A space elevator will be about 100 times cheaper per pound than rockets because it has momentum transfer through a mechanical structure. Rockets must carry fuel for the payload, and then even more to accelerate that fuel. There are other potential possibilities besides the space elevator, but fans of space colonization need to push for something more efficient and safer than rockets. As an example, the Lauch Loop becomes much easier to build with a tether hanging down to 50KM.
Here is a paper explaining how we could build one in less than 7 years.
If you are interested in working on software for the space elevator, you can be very helpful to this effort.
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Here is a movie that will discuss how we can build a space elevator in 10 years, containing interviews with Brad Edwards and Dave Lang. Here is the feature trailer:
An article was published in Ars Technica about recent progress in carbon nanotubes for commercial use.
Keith Lofstrom, of the Lauch Loop fame, has written a very interesting paper analyzing the baseline Space Elevator designs and identifying challenges and coming up with some great suggestions. He also proposes multiple stages, multiple climbers, a pulley for the first stage, and some ideas on how to get to GEO in just 1 day. A few of these suggestions should probably be saved for a "version 2" of the elevator, but it's a must-read. He also wrote a paper about acoustic wave-powered climbers.
Giorgi Lobzhanidze has written a paper explaining how to remove space debris.
Giorgi has also written a paper explaining the space catapult, a method of launching material into deep space. This could also be used to launch cargo to Mars.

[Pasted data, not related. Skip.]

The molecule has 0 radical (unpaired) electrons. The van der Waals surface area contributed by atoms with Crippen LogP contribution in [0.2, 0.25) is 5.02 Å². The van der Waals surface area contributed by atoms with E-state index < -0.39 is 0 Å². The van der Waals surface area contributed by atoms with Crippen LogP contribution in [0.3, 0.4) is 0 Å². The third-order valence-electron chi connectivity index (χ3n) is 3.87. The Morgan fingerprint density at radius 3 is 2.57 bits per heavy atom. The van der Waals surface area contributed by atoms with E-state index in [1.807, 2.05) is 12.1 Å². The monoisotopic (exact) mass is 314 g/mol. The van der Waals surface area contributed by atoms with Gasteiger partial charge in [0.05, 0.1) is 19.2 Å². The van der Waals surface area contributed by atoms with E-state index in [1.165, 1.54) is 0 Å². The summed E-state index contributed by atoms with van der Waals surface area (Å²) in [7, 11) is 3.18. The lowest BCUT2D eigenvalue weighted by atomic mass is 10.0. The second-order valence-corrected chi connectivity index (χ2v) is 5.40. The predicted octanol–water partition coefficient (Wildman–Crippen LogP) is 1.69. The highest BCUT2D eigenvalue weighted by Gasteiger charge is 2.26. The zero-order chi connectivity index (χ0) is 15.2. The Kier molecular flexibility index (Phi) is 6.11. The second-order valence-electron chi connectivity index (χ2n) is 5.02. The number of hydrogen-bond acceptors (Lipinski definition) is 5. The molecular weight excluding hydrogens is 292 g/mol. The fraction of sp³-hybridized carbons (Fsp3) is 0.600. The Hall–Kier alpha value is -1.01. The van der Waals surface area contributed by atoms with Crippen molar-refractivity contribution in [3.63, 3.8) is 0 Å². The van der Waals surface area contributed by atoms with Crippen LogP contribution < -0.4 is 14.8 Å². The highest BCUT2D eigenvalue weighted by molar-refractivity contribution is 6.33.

In March 2013 Markus Landgraf of the European Space Agency reported at TEDx Rhein Main in Offenbach, Germany about the prospects of a space elevator:
Giorgi Lobzhanidze has researched how the Space Elevator can allow tourists to jump from space.
Sourabh Kaushal has written a paper on challenges in building a space elevator. He claims it will take hundreds of years to make the nanotubes, but he doesn't realize that with money, the production could be cranked up dramatically.
Giorgi Lobzhanidze has done an excellent study of space debris.
Markus Landgraf has undertaken a recent CNT literature review.
Ben Shelef's Space Solar Power proposal is added.
Dave Lang's deployment work is online.
(This is a bad deployment showing what happens with no compensating control interventions by the satellites at either end of the ribbon. We have to have lots of failures in simulations to have success in real life!)
Brad Edward's presentation on manned travel up the elevator is uploaded.
GTOSS source code is now publicly available.
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